Irv­ing Thal­berg: Boy Won­der to Pro­duc­er Prince

Mark A. Vieira
  • Review
By – September 7, 2011

Irv­ing Thalberg’s funer­al in 1936 filled Wilshire Boule­vard Tem­ple in Los Ange­les with a thou­sand mourn­ers while a crowd of some 8000 onlook­ers stood along the side­walk out­side. One of Hollywood’s elect, Thal­berg had over­seen the pro­duc­tion of over a hun­dred movies and was mar­ried to one of the era’s great stars, Nor­ma Shear­er. When he died he was just 37 years old. 

As if in a 20th cen­tu­ry fairy tale, Thal­berg was tapped at the age of 19 to be the per­son­al assis­tant to Uni­ver­sal Stu­dios’ Carl Laemm­le, and was run­ning that stu­dio at age 21. He went to work for Louis B. May­er as vice-pres­i­dent in charge of pro­duc­tion at the age of 23. Thal­berg not only epit­o­mized Hol­ly­wood of the dream fac­to­ry” era, he vir­tu­al­ly invent­ed the process of mass-pro­duc­ing motion pic­tures. He also intu­itive­ly under­stood sto­ry­telling and the mak­ing of film stars. In his relent­less pur­suit of a supe­ri­or prod­uct he spent great sums on pres­tige” films while keep­ing his eye on the bot­tom line.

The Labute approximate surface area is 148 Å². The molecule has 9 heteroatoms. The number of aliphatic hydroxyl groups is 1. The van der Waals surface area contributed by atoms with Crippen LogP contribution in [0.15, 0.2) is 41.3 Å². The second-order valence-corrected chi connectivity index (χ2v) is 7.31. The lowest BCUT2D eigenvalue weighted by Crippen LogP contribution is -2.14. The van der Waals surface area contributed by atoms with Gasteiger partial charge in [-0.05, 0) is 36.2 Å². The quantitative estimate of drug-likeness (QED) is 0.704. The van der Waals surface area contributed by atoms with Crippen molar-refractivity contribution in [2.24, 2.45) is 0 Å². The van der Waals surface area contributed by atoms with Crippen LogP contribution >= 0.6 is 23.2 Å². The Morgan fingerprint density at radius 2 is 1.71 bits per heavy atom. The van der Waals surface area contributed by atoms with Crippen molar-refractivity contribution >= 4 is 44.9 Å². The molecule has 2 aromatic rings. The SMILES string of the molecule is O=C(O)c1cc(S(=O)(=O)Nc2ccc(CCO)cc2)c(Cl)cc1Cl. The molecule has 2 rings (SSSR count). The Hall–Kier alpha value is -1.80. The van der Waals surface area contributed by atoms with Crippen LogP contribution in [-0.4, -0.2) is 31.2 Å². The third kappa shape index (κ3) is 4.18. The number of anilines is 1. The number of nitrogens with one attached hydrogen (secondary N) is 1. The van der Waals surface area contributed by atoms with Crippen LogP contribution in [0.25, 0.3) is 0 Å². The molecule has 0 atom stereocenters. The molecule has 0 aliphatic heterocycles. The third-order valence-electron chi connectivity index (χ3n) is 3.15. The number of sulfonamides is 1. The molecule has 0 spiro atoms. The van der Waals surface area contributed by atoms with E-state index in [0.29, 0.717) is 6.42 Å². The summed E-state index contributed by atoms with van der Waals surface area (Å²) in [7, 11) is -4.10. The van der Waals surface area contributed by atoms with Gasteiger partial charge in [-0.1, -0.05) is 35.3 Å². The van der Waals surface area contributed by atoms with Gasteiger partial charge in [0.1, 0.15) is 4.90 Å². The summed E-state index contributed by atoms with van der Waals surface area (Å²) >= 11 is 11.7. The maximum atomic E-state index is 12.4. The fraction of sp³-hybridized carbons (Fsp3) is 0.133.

Mark Vieira’s 2008 book Hol­ly­wood Dreams Made Real sur­veyed the Thal­berg era at MGM large­ly through pho­tographs. Here he details the producer’s life, with the ben­e­fit of pri­vate access to Shearer’s unpub­lished mem­oirs. There are glimpses of their lov­ing mar­riage, but Thalberg’s work con­sumed his life, and this biog­ra­phy is large­ly the sto­ry of the films he made. Vieira describes them all — and the atten­dant back­stage pol­i­tics — in detail. This is a sym­pa­thet­ic, dili­gent, and intel­li­gent account of a won­drous era in Hol­ly­wood that has now reced­ed near­ly beyond liv­ing memory.

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